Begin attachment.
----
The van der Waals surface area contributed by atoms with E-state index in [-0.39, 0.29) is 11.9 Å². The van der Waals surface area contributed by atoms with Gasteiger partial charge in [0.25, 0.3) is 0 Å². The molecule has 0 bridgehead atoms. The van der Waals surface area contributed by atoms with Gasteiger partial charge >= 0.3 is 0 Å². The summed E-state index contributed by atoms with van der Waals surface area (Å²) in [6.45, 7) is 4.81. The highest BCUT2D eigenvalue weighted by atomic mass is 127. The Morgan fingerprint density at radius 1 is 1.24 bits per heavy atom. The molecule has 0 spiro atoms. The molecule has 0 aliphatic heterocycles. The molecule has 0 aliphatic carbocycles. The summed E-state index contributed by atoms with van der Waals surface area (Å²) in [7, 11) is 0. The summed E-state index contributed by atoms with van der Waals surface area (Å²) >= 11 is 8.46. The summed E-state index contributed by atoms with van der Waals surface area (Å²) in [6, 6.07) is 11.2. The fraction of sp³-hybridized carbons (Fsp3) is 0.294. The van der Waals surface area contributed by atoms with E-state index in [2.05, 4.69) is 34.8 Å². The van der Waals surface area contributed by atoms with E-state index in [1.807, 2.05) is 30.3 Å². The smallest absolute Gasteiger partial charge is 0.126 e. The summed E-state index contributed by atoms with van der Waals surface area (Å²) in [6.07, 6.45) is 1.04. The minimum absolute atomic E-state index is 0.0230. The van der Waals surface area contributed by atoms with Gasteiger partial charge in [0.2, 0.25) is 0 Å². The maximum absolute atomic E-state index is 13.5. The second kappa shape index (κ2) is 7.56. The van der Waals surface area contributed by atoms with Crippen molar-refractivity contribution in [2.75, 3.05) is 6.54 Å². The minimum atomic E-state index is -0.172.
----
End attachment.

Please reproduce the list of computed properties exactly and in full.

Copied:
The van der Waals surface area contributed by atoms with E-state index in [-0.39, 0.29) is 11.9 Å². The van der Waals surface area contributed by atoms with Gasteiger partial charge in [0.25, 0.3) is 0 Å². The molecule has 0 bridgehead atoms. The van der Waals surface area contributed by atoms with Gasteiger partial charge >= 0.3 is 0 Å². The summed E-state index contributed by atoms with van der Waals surface area (Å²) in [6.45, 7) is 4.81. The highest BCUT2D eigenvalue weighted by atomic mass is 127. The Morgan fingerprint density at radius 1 is 1.24 bits per heavy atom. The molecule has 0 spiro atoms. The molecule has 0 aliphatic heterocycles. The molecule has 0 aliphatic carbocycles. The summed E-state index contributed by atoms with van der Waals surface area (Å²) in [7, 11) is 0. The summed E-state index contributed by atoms with van der Waals surface area (Å²) >= 11 is 8.46. The summed E-state index contributed by atoms with van der Waals surface area (Å²) in [6, 6.07) is 11.2. The fraction of sp³-hybridized carbons (Fsp3) is 0.294. The van der Waals surface area contributed by atoms with E-state index in [2.05, 4.69) is 34.8 Å². The van der Waals surface area contributed by atoms with E-state index in [1.807, 2.05) is 30.3 Å². The smallest absolute Gasteiger partial charge is 0.126 e. The summed E-state index contributed by atoms with van der Waals surface area (Å²) in [6.07, 6.45) is 1.04. The minimum absolute atomic E-state index is 0.0230. The van der Waals surface area contributed by atoms with Gasteiger partial charge in [0.2, 0.25) is 0 Å². The maximum absolute atomic E-state index is 13.5. The second kappa shape index (κ2) is 7.56. The van der Waals surface area contributed by atoms with Crippen molar-refractivity contribution in [2.75, 3.05) is 6.54 Å². The minimum atomic E-state index is -0.172.